Shades of Groundhog Day, didn’t we have a game just like this last year in Los Angeles when the Clippers had a fierce comeback which fell short?
The Clippers turned a sleepy workman-like victory into an unexpectedly close ending, cutting the big lead to 7 with less than two minutes left. Steve Kerr called a timeout, not satisfied with the general messing around, and ran three straight high pick-and-rolls with Stephen Curry.
The question is always, who should screen for Curry? The answer on paper is that Kevin Durant should screen as he is the best other scorer. But the W’s seem to be settling in on Draymond Green setting the screen, because he sets better screens and he can still make good decisions if Curry is double-teamed and Green has to run a 4-on-3 .
Tonight, the answer was more blurry, since Green was out. Would they now go with Durant as the screener? Surprisingly, no. They went with Andre Iguodala as the screener. Obviously Iguodala makes great decisions with the ball, but he historically avoids contact on screens. Let’s see how it worked out.
#1. Q4.1:44, 124-117 GSW
This exact play has unfolded in the way so many times with Green setting the screen. Here Andre basically barely sets the screen, but both Austin Rivers and Marresse Speights both go to Curry. Here’s the actual play.
I guess this is Speights zoning to contain Curry’s drive, but it’s basically as vulnerable as a double team. I personally believe the only way to counter the high pick-and-roll run by Curry is to switch and take your chances.
Anyway, it’s a soft double team so Curry immediately releases to Iguodala on the short roll and now he’s running the 4-on-3. Patrick McCaw’s man sinks into the lane to stop the Iguodala dunk, so the pass goes to McCaw. Durant’s man goes to McCaw, so the smart rookie passes to Durant for the open 3.
Notice how this whole play happened because of Curry’s gravity, but he won’t get an assist or even a secondary assist for this.
#2. Q4.1.13. 127-119 GSW
So the Warriors run the same Curry-Iguodala pick and roll. Last time, Speights sank too low and let Curry have the easy release pass. This time, Rivers and Speights double team Curry tighter. Curry accepts the double team and drives down the left lane line. But instead of releasing to Iguodala, this happens:
Wesley Johnson has cheated into the lane in case Curry gets past the wall of three defenders. This is gravity! There are four Clippers walling off Curry from the basket. Johnson is too far away to recover directly to Klay Thompson in the corner, but he’s counting on being fast enough to recover if Curry first releases the ball to Iguodala like last play. So Curry short cuts the process and skip passes to Thompson. It’s a surprise pass as he whips it one-handed directly off a quick dribble. What a pass, and a nice clean open shot by Thompson.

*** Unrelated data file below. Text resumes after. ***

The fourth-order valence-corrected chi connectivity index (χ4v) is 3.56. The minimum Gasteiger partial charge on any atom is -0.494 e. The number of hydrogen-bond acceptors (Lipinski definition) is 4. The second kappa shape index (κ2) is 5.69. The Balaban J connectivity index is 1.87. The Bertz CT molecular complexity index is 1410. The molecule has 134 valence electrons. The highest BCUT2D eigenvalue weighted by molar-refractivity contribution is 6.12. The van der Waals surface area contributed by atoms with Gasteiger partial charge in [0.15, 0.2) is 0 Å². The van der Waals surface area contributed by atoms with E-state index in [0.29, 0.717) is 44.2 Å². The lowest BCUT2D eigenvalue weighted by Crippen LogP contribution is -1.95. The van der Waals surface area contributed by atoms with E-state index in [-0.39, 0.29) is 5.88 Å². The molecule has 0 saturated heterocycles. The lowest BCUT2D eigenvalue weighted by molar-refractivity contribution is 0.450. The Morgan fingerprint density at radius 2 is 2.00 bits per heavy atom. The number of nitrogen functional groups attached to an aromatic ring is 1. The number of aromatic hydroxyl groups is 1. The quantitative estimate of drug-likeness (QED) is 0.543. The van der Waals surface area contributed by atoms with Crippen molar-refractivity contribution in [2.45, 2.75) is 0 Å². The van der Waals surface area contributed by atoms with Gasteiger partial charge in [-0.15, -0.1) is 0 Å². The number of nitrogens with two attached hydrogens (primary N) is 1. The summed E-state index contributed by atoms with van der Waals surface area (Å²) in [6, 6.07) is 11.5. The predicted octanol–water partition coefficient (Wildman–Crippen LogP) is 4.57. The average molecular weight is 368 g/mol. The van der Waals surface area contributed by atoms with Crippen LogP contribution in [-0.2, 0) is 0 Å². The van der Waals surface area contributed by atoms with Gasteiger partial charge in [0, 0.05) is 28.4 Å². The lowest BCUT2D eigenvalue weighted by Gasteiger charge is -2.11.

Now the game is over.
Again, Iguodala barely sets a screen. I guess the W’s realized that on these plays Green doesn’t usually need to make big contact, so why not try Iguodala? I think the experiment is a success.
#3. Q4.0.53. 130-120 GSW
I’m fairly sure this is a set play the W’s were trying out. Durant will first pre-screen for Iguodala (often called a ram screen) freeing him to come over to set a screen for Curry. Here’s the rest of the play.
The trick is that Curry doesn’t release to Iguodala when he’s double teamed, but rather to Durant on the opposite wing. Then Durant hits Iguodala cutting to the basket. Now you have a 3-on-2 with Curry and Durant spacing at the wings. Iguodala is stopped, so he hits the open Thompson, who misses the ultra-open three.
I’m not sure I like this play. Curry gave up a straight drive in order to double back to reverse the ball to Durant. That reversal pass can easily pressured. Iguodala was open and rolling anyway for the usual 4-on-3. So, interesting play but I think it needs something else to make it a good play.
I don’t think Curry gets enough credit for his court vision and his passing. Yes, his hot dog passes are sometime irresponsible, but his ability to find the open man is outstanding and his passing generally on point. He’s pioneered a couple of passes which are now being copied: that backwards bounce pass to a pop man, and the perimeter behind-the-back pass.
You can search the Explain One Play Mega-Index for “pick-and-roll” and “pre-screen” for similar plays.